Mr. Secretary, I have carefully reviewed the points you made on the Middle East in your letter and also the remarks of Mr. Gromyko on this subject. The unsolved crisis in this region remains the most acute threat to the general peace and therefore a most urgent task for [Page 20]our two Governments to address. I found some of the ideas presented by Mr. Gromyko very constructive. Without repeating in detail my own views, which Mr. Gromyko will have reported to you on the basis of his talks here, let me state my conviction that progress is unlikely to be made on the basis of the total or “ideal” proposals advanced by or in behalf of the parties to the conflict. The lasting settlement of which I spoke in my letter of August 5 will, I believe, come about only if a start is made on a more limited or “interim” basis. In addition, it will be essential for outside powers, especially great ones such as ours, to display restraint in all their activities with respect to the region. At the present stage it would be desirable for Dr. Kissinger and Ambassador Dobrynin to review the situation as it now exists and to explore informally the ways in which our two Governments can best contribute to progress toward a settlement.

Together with the Middle East, Vietnam remains a factor complicating relations between us. I do not wish to repeat the points I made in my last letter. I would simply say that the United States is and has long been ready for genuine negotiations. That is our preferred way of concluding the Vietnam conflict. But if that road remains foreclosed, we will continue to solve this conflict in our own way.

Mr. Gromyko, in his talks with me, referred to our trade relations. As our relations generally have improved over the past year or more, the opportunities for better commercial relations have grown also. I have made a number of decisions, of which you are aware, to give impetus to this trend. While in the present world situation certain limits remain, further progress can be made in the mutual interest. I am prepared to send the Secretary of Commerce, Mr. Maurice Stans, to Moscow in November for a thorough exploration of the possibilities. To ensure the success of such a mission it would be helpful to have from you a precise indication of your interests.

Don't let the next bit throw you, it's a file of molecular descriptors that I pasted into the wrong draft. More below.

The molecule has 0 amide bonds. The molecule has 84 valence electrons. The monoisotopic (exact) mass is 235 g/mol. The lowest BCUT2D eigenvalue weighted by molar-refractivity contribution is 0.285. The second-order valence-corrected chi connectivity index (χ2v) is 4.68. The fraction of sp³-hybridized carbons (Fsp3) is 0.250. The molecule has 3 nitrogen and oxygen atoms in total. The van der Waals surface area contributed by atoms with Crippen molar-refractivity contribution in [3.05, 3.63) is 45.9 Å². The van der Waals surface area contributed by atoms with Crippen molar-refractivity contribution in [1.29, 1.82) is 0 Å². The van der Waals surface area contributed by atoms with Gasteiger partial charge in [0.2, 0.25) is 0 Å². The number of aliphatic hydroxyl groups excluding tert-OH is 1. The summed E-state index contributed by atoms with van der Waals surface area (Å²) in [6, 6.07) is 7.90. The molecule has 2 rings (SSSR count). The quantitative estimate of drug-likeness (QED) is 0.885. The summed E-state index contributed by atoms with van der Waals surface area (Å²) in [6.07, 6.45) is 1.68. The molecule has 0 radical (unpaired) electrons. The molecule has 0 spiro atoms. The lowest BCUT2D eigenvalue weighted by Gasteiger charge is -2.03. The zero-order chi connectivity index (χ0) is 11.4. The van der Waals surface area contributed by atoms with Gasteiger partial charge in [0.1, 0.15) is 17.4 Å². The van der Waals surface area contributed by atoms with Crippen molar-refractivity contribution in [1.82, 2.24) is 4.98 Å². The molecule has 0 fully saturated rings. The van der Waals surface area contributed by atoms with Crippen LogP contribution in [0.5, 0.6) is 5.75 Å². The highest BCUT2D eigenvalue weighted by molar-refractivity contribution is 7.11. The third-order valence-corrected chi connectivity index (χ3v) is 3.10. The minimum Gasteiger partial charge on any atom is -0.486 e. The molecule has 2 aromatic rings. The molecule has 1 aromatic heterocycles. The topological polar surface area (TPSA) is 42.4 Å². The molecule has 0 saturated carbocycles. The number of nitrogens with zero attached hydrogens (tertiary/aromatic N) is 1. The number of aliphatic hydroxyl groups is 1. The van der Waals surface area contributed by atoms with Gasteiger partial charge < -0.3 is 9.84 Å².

Finally, I should like to repeat again that our relations with other countries will not be conducted in any sense to threaten Soviet interests. As I pointed out to Mr. Gromyko, pressure by one side can only generate pressures from the other and thereby run counter to the objectives we have set for ourselves in the development of our mutual relationship.

Mr. Secretary, we have, I believe, a large and significant agenda before us. I look forward to the opportunity of reviewing all the matters that are of common concern to us at the time of my visit to Moscow in May next year. I agree with you that the prospects are good for moving ahead in our relations and for dealing constructively with the major problems that still cast a shadow on the road to a stable peace. When that happens, all of mankind will benefit.


Richard Nixon
  1. Source: National Archives, Nixon Presidential Materials, NSC Files, Box 492, President’s Trip Files, Dobrynin/Kissinger, 1971, Vol. 8. An undated and unattributed draft of this letter has handwritten revisions by Kissinger. The major substantive change made by Kissinger was to insert paragraph two of the letter. (Ibid.) On October 16 Haig sent an unsigned copy of this letter to Dobrynin. (Ibid.) A note at the top of the page reads: “Orig hand carried to Amb. Dobrynin, 10/19/71.”
  2. The letter is scheduled for publication in Foreign Relations, 1969–76, volume XIII, Soviet Union, October 1970–October 1971.
  3. Printed ibid.
  4. Printed ibid.
  5. The Quadripartite Agreement on Berlin, signed September 3, 1971.